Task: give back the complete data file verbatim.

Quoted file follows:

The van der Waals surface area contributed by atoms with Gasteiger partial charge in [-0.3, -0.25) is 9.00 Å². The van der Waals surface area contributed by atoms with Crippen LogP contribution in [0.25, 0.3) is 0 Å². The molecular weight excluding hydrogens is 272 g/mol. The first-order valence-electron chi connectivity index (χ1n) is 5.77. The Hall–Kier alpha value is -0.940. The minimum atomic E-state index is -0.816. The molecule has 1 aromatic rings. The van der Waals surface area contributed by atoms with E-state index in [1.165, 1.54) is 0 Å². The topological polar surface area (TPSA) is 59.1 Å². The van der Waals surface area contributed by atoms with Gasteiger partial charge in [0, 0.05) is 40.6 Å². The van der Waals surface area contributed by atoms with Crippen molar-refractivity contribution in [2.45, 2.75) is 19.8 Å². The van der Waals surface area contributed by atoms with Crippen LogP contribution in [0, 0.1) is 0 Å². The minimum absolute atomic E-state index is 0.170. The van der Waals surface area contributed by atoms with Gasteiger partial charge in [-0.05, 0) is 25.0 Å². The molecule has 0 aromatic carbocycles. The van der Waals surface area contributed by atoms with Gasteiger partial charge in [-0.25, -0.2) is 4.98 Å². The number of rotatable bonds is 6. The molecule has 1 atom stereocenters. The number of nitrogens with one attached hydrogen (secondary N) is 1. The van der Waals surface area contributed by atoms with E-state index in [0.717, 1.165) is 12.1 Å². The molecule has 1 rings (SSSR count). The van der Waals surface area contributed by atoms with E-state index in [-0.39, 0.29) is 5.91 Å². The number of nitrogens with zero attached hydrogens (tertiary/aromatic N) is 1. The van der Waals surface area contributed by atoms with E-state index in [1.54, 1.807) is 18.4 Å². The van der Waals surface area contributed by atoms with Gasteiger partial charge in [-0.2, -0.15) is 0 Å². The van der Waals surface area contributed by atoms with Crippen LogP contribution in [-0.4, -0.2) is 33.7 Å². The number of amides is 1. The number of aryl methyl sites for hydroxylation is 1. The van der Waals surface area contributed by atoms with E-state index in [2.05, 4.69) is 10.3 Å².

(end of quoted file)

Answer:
The van der Waals surface area contributed by atoms with Gasteiger partial charge in [-0.3, -0.25) is 9.00 Å². The van der Waals surface area contributed by atoms with Crippen LogP contribution in [0.25, 0.3) is 0 Å². The molecular weight excluding hydrogens is 272 g/mol. The first-order valence-electron chi connectivity index (χ1n) is 5.77. The Hall–Kier alpha value is -0.940. The minimum atomic E-state index is -0.816. The molecule has 1 aromatic rings. The van der Waals surface area contributed by atoms with E-state index in [1.165, 1.54) is 0 Å². The topological polar surface area (TPSA) is 59.1 Å². The van der Waals surface area contributed by atoms with Gasteiger partial charge in [0, 0.05) is 40.6 Å². The van der Waals surface area contributed by atoms with Crippen molar-refractivity contribution in [2.45, 2.75) is 19.8 Å². The van der Waals surface area contributed by atoms with Crippen LogP contribution in [0, 0.1) is 0 Å². The minimum absolute atomic E-state index is 0.170. The van der Waals surface area contributed by atoms with Gasteiger partial charge in [-0.05, 0) is 25.0 Å². The molecule has 0 aromatic carbocycles. The van der Waals surface area contributed by atoms with Gasteiger partial charge in [-0.25, -0.2) is 4.98 Å². The number of rotatable bonds is 6. The molecule has 1 atom stereocenters. The number of nitrogens with one attached hydrogen (secondary N) is 1. The van der Waals surface area contributed by atoms with E-state index in [0.717, 1.165) is 12.1 Å². The molecule has 1 rings (SSSR count). The van der Waals surface area contributed by atoms with E-state index in [-0.39, 0.29) is 5.91 Å². The number of nitrogens with zero attached hydrogens (tertiary/aromatic N) is 1. The van der Waals surface area contributed by atoms with E-state index in [1.54, 1.807) is 18.4 Å². The van der Waals surface area contributed by atoms with Gasteiger partial charge in [-0.2, -0.15) is 0 Å². The van der Waals surface area contributed by atoms with Crippen LogP contribution in [-0.4, -0.2) is 33.7 Å². The number of amides is 1. The number of aryl methyl sites for hydroxylation is 1. The van der Waals surface area contributed by atoms with E-state index in [2.05, 4.69) is 10.3 Å².